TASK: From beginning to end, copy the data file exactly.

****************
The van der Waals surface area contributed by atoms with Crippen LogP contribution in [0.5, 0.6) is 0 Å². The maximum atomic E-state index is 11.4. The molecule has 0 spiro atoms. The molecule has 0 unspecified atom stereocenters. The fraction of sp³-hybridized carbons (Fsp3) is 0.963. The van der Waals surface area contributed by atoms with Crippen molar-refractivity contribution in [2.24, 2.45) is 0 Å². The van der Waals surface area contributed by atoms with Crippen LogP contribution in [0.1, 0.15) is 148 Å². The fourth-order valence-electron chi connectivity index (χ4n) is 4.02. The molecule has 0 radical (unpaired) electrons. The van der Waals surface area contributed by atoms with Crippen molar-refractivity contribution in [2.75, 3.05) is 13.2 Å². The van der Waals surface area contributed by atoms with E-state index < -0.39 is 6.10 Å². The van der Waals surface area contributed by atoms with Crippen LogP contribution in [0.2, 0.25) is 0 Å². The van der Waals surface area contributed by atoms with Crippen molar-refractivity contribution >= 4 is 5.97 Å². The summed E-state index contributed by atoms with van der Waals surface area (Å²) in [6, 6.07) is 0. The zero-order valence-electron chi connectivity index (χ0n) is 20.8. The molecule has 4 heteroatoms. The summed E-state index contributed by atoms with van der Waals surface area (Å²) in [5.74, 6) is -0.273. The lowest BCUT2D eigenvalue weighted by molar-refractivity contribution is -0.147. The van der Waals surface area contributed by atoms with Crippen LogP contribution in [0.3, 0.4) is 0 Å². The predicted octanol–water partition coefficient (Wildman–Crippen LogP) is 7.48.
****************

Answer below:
The van der Waals surface area contributed by atoms with Crippen LogP contribution in [0.5, 0.6) is 0 Å². The maximum atomic E-state index is 11.4. The molecule has 0 spiro atoms. The molecule has 0 unspecified atom stereocenters. The fraction of sp³-hybridized carbons (Fsp3) is 0.963. The van der Waals surface area contributed by atoms with Crippen molar-refractivity contribution in [2.24, 2.45) is 0 Å². The van der Waals surface area contributed by atoms with Crippen LogP contribution in [0.1, 0.15) is 148 Å². The fourth-order valence-electron chi connectivity index (χ4n) is 4.02. The molecule has 0 radical (unpaired) electrons. The van der Waals surface area contributed by atoms with Crippen molar-refractivity contribution in [2.75, 3.05) is 13.2 Å². The van der Waals surface area contributed by atoms with E-state index < -0.39 is 6.10 Å². The van der Waals surface area contributed by atoms with Crippen LogP contribution in [0.2, 0.25) is 0 Å². The van der Waals surface area contributed by atoms with Crippen molar-refractivity contribution >= 4 is 5.97 Å². The summed E-state index contributed by atoms with van der Waals surface area (Å²) in [6, 6.07) is 0. The zero-order valence-electron chi connectivity index (χ0n) is 20.8. The molecule has 4 heteroatoms. The summed E-state index contributed by atoms with van der Waals surface area (Å²) in [5.74, 6) is -0.273. The lowest BCUT2D eigenvalue weighted by molar-refractivity contribution is -0.147. The van der Waals surface area contributed by atoms with Crippen LogP contribution in [0.3, 0.4) is 0 Å². The predicted octanol–water partition coefficient (Wildman–Crippen LogP) is 7.48.